State governor John Lynch considers the options
The Nashua Telegraph reports that New Hampshire state governor John Lynch is considering the intra-state legalisation of online gambling as one option to close the budget gap currently facing the New England state.
Governor Lynch's spokesman, Colin Manning, said Friday that the governor will unveil his plan after the Easter break....and the legalisation of online gambling is one of the vehicles he has been reviewing.
Gov. Lynch recently opposed a legislative push to permit slot machines and casino-style gambling in Hudson and at five other New Hampshire sites. The House is now debating a Senate-approved bill that allows up to 17 000 land-based legalised slot machines and table games in the state.
The governor opposes the Senate bill because it fails to prevent the proliferation of gambling. But online betting would, in fact, allow for gambling’s proliferation, according to Sen. Lou D’Allesandro, a Democrat from Manchester and the prime author of the bill.
“I haven’t seen his proposal,” D’Allesandro said. “But if the governor is afraid of proliferation, what easier way to proliferate it than online gambling?”
The newspaper notes that Americans account for half the $16 billion spent globally on poker and other online games that are operated outside the U.S., and that New Hampshire has no law expressly prohibiting online betting.
Lynch met recently with state Lottery commissioners, and Internet gambling is one of the options that was discussed, Manning said.
“The governor is working on developing a comprehensive strategy to address the revenue shortfall,” Manning said. “There are a number of options the governor is looking at.”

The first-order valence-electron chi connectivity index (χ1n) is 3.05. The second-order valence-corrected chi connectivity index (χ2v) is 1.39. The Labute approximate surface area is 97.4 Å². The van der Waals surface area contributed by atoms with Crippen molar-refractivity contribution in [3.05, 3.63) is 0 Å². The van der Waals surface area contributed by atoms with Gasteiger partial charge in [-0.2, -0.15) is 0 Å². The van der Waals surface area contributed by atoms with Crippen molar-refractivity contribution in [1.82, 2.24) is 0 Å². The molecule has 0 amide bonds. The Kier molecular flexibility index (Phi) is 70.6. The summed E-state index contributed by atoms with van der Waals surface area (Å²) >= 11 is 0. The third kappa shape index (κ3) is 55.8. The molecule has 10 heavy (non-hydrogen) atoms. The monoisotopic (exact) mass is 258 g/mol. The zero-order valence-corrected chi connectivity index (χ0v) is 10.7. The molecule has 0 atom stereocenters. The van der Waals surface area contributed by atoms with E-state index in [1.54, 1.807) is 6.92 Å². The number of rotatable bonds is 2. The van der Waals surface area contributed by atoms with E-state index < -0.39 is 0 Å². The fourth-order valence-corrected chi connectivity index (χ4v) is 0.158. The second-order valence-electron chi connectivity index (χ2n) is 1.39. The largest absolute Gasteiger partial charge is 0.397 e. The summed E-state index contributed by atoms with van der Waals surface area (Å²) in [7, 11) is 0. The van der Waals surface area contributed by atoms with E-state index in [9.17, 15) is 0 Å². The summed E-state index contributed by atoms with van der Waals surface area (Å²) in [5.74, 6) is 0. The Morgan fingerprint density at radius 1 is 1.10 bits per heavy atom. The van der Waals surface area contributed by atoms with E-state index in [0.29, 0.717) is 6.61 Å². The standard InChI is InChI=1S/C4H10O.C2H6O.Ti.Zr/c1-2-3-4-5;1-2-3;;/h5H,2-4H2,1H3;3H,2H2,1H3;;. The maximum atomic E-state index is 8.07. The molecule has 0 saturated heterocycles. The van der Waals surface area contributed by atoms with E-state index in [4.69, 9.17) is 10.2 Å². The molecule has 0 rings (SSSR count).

Lynch will continue talking with lawmakers until a decision is reached, Manning said.
Further opposition can be expected from former state Sen. Bob Clegg, who now works as a lobbyist for Green Meadow Golf Club, which aims to bring a land casino and resort to Hudson.
“The governor is worried about proliferation of gaming but it sounds like he’s going to make every computer terminal in every home and every BlackBerry – including those BlackBerrys held by kids in high school – a gambling facility,” Clegg said. He added that online gambling doesn’t create many jobs, and could be handled by someone out of state.
Those behind gaming sites in New Hampshire contend the casinos will create jobs and boost flagging state and local revenue.
Such an operation in Hudson would bring the town as much as $10 million in annual tax revenue, Jay Leonard, the Green Meadow project attorney, said. About 3,800 jobs would be created, some of which will be trickle-down positions at restaurants and other businesses, and about 1,900 construction workers would be needed to build the resort, he said.